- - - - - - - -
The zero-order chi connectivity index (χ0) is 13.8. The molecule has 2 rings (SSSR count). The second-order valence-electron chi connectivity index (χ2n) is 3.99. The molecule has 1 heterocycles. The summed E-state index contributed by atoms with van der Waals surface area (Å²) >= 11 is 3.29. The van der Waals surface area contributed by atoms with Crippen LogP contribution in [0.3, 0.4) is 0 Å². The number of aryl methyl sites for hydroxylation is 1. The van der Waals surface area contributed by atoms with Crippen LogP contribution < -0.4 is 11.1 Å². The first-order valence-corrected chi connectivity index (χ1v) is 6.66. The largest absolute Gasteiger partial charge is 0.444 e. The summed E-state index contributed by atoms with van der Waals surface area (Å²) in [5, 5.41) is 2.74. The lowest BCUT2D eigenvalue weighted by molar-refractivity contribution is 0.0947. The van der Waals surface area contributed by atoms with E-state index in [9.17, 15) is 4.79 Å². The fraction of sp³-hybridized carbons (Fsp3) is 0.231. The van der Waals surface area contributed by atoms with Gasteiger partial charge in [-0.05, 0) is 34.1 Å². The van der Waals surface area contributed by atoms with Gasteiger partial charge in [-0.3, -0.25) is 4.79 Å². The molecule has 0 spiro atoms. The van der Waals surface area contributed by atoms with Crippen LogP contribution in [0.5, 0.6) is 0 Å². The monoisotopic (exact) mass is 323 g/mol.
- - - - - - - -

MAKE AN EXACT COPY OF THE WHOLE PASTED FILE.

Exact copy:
The zero-order chi connectivity index (χ0) is 13.8. The molecule has 2 rings (SSSR count). The second-order valence-electron chi connectivity index (χ2n) is 3.99. The molecule has 1 heterocycles. The summed E-state index contributed by atoms with van der Waals surface area (Å²) >= 11 is 3.29. The van der Waals surface area contributed by atoms with Crippen LogP contribution in [0.3, 0.4) is 0 Å². The number of aryl methyl sites for hydroxylation is 1. The van der Waals surface area contributed by atoms with Crippen LogP contribution < -0.4 is 11.1 Å². The first-order valence-corrected chi connectivity index (χ1v) is 6.66. The largest absolute Gasteiger partial charge is 0.444 e. The summed E-state index contributed by atoms with van der Waals surface area (Å²) in [5, 5.41) is 2.74. The lowest BCUT2D eigenvalue weighted by molar-refractivity contribution is 0.0947. The van der Waals surface area contributed by atoms with E-state index in [9.17, 15) is 4.79 Å². The fraction of sp³-hybridized carbons (Fsp3) is 0.231. The van der Waals surface area contributed by atoms with Gasteiger partial charge in [-0.05, 0) is 34.1 Å². The van der Waals surface area contributed by atoms with Gasteiger partial charge in [-0.3, -0.25) is 4.79 Å². The molecule has 0 spiro atoms. The van der Waals surface area contributed by atoms with Crippen LogP contribution in [0.5, 0.6) is 0 Å². The monoisotopic (exact) mass is 323 g/mol.